I’ve been drawn into the walkalong glider movement by Slater Harrison, Phil Rossini and other friends. I really love the accessibility of walkalong. I designed the Squirrel rubber band plane for accessibility but walkalong gliders take the cake a bit.
I’ve done various meetups and workshops and wanted to share what I’ve learned so far. You can have any kind of workshop you want of course but this is what I’ve been working towards for the “pub style” meetups where there is an event start time.
For other events such as a walk-up at a museum, I think it’s different and I’ll add a section to this article as I explore that. I have 6 of these events planned at the local science museum so will hopefully learn something there.
Organizing a Walkalong Glider Party
- Arrive early so can engage in social with early comers.
- Have a signup sheet to grab people’s email (guests may not have RSVP or they may be discovered in the venue). Get permission to add them to a newsletter.
- The signup sheet will help remember names.
- As people arrive introduce people to them (this keeps the social distributed and you won’t get mobbed as much).
- Have some sort of a handout.
- Hand out business cards.
- At time of event start perform a demo of a tumbling glider. Even though there are better flyers, start here so people will be able to make a plane at any party since these things are based on common material.
- Hand out paper and get everybody going.
- Have a prize for the first to complete a mission. Perhaps two pieces of tape on the floor. one for launch and the other for the destination. Or a piece of tape and a table for landing.
Introduction to Foam
- Perform a demonstration of a foam model that’s easy to fly.
- Hand out 3-4 of them for people to experiment.
- Have a prize for the first to complete a mission. Perhaps a flight path with a checkpoint (turn). Perhaps an “L” shape marked with tape.
- I’ve not really tried the prize thing yet. I’ve been having these gatherings and workshops for free so I never really got go busy with that concept. I’m just including it here as it may fit with many situations.
Make a Foam Plane
- Perform another demo of another model that’s easy to make.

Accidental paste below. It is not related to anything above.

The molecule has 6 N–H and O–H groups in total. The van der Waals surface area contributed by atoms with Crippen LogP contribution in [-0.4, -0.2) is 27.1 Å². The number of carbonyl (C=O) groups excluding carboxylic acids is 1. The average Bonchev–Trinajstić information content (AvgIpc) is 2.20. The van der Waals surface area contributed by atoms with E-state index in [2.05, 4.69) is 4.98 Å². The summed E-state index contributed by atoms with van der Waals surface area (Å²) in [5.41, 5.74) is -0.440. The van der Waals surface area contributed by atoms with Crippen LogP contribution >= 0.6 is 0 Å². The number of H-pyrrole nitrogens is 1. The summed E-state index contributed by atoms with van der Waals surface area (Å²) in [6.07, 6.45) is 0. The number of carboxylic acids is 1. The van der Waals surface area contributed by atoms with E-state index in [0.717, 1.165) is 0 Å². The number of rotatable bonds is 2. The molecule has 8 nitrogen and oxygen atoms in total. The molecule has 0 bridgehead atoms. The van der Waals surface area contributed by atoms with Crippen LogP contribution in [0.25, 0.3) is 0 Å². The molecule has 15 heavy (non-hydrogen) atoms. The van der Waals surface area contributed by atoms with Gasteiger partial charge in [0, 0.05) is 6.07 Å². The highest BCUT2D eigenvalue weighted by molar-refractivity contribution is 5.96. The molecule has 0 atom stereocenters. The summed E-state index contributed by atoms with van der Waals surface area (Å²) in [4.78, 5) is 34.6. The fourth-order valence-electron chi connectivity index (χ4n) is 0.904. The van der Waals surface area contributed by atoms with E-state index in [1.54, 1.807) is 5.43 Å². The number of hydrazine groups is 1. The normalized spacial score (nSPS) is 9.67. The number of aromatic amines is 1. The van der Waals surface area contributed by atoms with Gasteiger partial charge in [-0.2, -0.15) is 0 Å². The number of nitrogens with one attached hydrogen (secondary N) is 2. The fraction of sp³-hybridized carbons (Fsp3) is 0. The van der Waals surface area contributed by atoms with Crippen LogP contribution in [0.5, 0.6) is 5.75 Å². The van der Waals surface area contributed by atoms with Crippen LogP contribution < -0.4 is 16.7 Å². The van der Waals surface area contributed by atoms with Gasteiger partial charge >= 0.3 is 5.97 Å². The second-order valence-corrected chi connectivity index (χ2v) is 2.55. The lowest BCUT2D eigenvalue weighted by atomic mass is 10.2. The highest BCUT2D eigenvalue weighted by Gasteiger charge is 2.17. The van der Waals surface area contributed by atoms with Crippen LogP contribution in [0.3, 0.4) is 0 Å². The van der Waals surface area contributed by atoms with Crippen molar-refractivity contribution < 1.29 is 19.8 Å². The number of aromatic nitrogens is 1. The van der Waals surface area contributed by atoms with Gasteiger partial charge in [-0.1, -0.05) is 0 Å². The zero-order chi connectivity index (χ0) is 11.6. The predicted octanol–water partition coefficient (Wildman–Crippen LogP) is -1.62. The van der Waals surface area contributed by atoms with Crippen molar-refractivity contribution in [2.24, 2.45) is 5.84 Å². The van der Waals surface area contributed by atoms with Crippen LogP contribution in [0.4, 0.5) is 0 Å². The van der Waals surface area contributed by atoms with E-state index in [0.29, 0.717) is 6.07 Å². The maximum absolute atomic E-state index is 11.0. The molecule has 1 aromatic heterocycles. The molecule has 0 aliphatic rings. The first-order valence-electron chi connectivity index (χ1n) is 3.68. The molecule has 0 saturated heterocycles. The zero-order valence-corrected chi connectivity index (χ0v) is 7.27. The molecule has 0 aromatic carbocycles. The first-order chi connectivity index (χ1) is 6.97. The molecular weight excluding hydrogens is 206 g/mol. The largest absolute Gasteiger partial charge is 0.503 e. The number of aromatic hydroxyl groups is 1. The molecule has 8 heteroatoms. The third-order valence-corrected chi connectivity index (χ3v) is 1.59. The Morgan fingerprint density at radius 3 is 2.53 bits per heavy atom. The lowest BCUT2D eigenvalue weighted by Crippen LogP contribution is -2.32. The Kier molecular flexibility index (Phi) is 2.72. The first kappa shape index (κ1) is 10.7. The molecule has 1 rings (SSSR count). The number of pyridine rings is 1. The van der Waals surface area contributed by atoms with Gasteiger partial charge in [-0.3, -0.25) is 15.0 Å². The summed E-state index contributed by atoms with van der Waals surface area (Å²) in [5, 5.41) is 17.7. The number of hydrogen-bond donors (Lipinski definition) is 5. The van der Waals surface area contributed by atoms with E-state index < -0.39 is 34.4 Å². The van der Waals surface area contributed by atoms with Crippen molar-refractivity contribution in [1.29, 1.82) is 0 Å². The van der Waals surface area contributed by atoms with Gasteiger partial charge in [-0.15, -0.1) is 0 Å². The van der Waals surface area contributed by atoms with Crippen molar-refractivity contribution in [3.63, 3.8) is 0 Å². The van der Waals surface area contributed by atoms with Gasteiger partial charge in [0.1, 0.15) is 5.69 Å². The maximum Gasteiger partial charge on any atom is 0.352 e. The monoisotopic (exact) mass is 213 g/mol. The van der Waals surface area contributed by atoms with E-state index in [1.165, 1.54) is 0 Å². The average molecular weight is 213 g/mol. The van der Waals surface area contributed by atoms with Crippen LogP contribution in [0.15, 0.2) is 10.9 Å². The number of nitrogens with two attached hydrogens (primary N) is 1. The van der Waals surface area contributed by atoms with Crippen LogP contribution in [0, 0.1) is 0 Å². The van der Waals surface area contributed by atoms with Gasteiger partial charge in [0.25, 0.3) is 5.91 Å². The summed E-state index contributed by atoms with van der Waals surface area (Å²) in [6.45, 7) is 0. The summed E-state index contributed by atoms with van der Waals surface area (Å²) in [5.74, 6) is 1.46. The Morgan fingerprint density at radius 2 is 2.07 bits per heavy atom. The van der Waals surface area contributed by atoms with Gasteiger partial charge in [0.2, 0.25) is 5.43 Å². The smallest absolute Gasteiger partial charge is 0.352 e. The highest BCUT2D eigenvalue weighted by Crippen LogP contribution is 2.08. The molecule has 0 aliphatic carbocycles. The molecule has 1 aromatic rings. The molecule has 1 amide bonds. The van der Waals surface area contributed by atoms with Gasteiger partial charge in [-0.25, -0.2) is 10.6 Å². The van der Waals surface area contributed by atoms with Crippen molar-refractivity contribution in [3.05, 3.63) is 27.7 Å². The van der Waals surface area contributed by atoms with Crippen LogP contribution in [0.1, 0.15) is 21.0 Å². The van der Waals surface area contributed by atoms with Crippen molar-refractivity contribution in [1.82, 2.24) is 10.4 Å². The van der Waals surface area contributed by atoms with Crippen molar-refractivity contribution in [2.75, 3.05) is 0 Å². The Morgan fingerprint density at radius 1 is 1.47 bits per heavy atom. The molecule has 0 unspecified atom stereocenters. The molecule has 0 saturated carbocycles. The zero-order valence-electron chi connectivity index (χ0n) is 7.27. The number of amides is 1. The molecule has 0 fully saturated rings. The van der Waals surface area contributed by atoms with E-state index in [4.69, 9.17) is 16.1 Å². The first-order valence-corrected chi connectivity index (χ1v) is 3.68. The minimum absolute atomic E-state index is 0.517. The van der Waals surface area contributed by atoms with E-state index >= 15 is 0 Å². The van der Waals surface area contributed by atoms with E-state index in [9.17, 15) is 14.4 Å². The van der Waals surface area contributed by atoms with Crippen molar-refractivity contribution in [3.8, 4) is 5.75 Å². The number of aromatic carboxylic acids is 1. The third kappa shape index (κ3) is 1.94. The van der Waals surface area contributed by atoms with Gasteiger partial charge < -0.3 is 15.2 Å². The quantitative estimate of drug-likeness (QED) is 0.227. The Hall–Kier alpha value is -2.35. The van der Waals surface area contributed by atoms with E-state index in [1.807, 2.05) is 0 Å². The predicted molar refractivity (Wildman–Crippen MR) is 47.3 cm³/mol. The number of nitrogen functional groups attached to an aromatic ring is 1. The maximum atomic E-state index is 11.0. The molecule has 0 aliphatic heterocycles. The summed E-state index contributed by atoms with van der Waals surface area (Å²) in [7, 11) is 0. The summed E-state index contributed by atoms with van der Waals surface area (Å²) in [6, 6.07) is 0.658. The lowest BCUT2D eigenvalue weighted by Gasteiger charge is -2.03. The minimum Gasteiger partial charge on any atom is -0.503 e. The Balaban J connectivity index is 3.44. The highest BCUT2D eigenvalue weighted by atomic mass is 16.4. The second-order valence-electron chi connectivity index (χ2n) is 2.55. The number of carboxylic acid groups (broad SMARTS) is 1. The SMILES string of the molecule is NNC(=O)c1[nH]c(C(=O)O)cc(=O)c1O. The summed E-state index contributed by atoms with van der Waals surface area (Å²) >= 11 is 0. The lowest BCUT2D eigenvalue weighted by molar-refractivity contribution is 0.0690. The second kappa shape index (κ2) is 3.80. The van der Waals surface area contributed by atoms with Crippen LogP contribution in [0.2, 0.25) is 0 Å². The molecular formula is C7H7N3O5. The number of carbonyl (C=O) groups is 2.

- Hand out materials and perform a construction demo so people can attempt to make them.
- First to complete a mission gets a prize.
- You can have people write their names on their model or decorate them. Or at least have some colored markers around. Perhaps bring the markers out once people are flying.
- Hang out for an after-social.
- Have some kits and materials available.
- Verify that people have the handout.
I’ve shown five sections above each as 30m. The event is really only 1.5h with a social before and after. Not all people will attend the presocial and aftersocial but I think it’s important as it’s an opportunity for people to make friends, reflect on the activity, enjoy the venue and so forth.
Bring a small marker so people can write their name on their model. This is there nametag.
Use a registry such as meetup or eventbrite to keep track of guests. Gather nice pictures of people and the models to use in these event registries.
I think it’s good to have some alternate activities for different ages. Paper planes on hand in case younger children are there. A printed paper plane is nice takeaway. Not only for your guests but onlookers and random people from the venue.
If you study the pictures you’ll notice that the cardboard has handle slots in them. This makes it very easy to carry a few of them.
I’ve been using the I♥U Glider for the Introduction to Foam section.
Slater Harrison has a great Mosquito glider that comes out of the box ready to fly. What an awesome prize that could be! He’s also a good supplier of foam sheets.